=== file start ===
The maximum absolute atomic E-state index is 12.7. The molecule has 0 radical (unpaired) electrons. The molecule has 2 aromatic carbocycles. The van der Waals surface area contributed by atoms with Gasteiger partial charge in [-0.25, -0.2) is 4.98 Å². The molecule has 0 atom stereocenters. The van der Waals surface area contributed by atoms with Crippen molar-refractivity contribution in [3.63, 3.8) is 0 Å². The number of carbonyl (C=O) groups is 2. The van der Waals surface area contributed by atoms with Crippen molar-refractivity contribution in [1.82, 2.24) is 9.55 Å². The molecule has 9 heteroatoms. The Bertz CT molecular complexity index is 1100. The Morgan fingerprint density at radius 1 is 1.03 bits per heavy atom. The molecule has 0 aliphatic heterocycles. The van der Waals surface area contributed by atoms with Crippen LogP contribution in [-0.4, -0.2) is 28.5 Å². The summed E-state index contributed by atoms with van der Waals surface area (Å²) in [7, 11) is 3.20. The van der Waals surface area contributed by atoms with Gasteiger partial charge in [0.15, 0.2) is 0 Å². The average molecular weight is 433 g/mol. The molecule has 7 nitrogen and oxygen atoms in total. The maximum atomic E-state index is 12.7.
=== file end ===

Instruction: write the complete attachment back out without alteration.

The maximum absolute atomic E-state index is 12.7. The molecule has 0 radical (unpaired) electrons. The molecule has 2 aromatic carbocycles. The van der Waals surface area contributed by atoms with Gasteiger partial charge in [-0.25, -0.2) is 4.98 Å². The molecule has 0 atom stereocenters. The van der Waals surface area contributed by atoms with Crippen molar-refractivity contribution in [3.63, 3.8) is 0 Å². The number of carbonyl (C=O) groups is 2. The van der Waals surface area contributed by atoms with Crippen molar-refractivity contribution in [1.82, 2.24) is 9.55 Å². The molecule has 9 heteroatoms. The Bertz CT molecular complexity index is 1100. The Morgan fingerprint density at radius 1 is 1.03 bits per heavy atom. The molecule has 0 aliphatic heterocycles. The van der Waals surface area contributed by atoms with Crippen LogP contribution in [-0.4, -0.2) is 28.5 Å². The summed E-state index contributed by atoms with van der Waals surface area (Å²) in [7, 11) is 3.20. The van der Waals surface area contributed by atoms with Gasteiger partial charge in [0.15, 0.2) is 0 Å². The average molecular weight is 433 g/mol. The molecule has 7 nitrogen and oxygen atoms in total. The maximum atomic E-state index is 12.7.